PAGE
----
By Kayshia Kruger
As I was previously reading Chapter 6 from my Intro to Sociology book, I came across the definition of the word “conformity”. Not only the word, but also the definition struck me. It reads, Conformity is the degree to which we will alter our behaviors, attitudes, and points of view to fit into our perceived expectation of what is appropriate. Now, I don’t know about you, but everywhere I go I seem to see the acts of conformity happening. It’s almost as if you can’t escape it. Being on a college campus, I felt it was only necessary to take advantage of more closely observing these kinds of behaviors.
Conformity most certainly occurs all over the world and in schools. I remember back in High School, if you didn’t conform, you were the “outcast”. If you didn’t eat lunch with the popular kids when you were asked to, you were never going to be cool. But in college it’s a lot more complex than that. I think conformity on college campuses is a little more subliminal than we all think.
On campus, I’ve noticed that when professors ask for students’ opinions on a certain subject matter, many students conform to the majority opinion. We do this because of many different reasons. According to the term “normative social influence”, we conform to the majority because we want to be liked. We know that others are wrong, but we don’t want to look bad, so we conform to the majority. Another reason people may conform is due to the term “informational social influence”, which is that we want to be right. What happens is, we say to ourselves, “Everyone else can’t be wrong, so I must be wrong.” Therefore, you believe the majority is correct with their opinions, answers, or beliefs, and conform to them. One important thing that I’ve noticed would have to be that the greater the privacy, the less of conformity there is going on.
When people are within a group, most often they want to conform to the majority and rarely offer their own opinion—especially when it goes against what the majority of people think. It’s quite obvious that when you’re with a crowd, your behavior changes. If you haven’t observed this phenomenon, then you should start. Being a Psychology major, it’s hard not to observe things, but when I started observing the fact that people change when they’re with or around other people—it amazed me. When group conformity occurs, it’s called Groupthink. Groupthink is the term used for when group decisions are made without objective thought. Often times a group makes decisions that they normally wouldn’t make as an individual.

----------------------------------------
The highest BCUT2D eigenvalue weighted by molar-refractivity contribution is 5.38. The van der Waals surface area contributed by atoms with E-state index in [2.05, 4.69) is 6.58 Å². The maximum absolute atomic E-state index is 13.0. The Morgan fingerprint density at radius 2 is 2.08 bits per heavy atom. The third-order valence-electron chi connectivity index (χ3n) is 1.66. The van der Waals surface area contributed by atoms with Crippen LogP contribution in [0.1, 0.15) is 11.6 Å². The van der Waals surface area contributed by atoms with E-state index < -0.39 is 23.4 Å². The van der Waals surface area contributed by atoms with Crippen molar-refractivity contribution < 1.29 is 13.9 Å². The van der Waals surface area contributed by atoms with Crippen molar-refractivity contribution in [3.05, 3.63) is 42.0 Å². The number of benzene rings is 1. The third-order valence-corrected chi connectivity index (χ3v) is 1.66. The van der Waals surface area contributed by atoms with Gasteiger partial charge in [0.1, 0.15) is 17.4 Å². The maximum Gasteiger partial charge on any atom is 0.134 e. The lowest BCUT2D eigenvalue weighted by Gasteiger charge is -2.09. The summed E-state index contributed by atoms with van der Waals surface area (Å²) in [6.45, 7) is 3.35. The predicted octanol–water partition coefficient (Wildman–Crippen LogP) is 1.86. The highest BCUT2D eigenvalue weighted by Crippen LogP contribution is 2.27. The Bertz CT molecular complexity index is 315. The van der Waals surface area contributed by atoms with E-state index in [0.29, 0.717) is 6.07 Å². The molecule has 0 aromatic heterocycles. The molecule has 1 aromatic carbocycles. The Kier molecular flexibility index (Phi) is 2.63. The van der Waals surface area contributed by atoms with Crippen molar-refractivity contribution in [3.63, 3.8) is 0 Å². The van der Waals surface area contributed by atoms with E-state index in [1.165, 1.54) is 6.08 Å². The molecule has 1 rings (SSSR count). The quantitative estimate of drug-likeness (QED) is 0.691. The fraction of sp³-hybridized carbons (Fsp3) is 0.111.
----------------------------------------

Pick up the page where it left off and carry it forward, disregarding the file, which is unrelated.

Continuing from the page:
Conformity happens everywhere. It occurs in public transportation systems, on the road, walking down the sidewalk, at the library, and even in class. Conformity can be the result of real or imagined pressure from a person or group of people.
I’ve noticed that there are some factors that can decrease conformity. If a person is held accountable for an accurate decision and will later need to justify their answer, it decreases conformity. What this means is that most people will go along with people to get along unless they know that they will be held accountable for a compliant decision. I’ve also noticed that the more insecure someone feels within a group, the more likely they are to conform. For example, if you are working on a group project for a class and you feel sure that you’re liked and accepted by your acquaintances, you’ll be more likely to voice disagreement within that group than if you had felt insecure in your relationship with the people of that group.
With all of that being said, conformity can be observed in many different situations and it occurs in all different kinds of environments. The next time you’re sitting in class or hanging out with a group of people, try to sit back and observe the behaviors of others as they interact. It just might make for a good laugh to notice your friends behave in ways they normally don’t.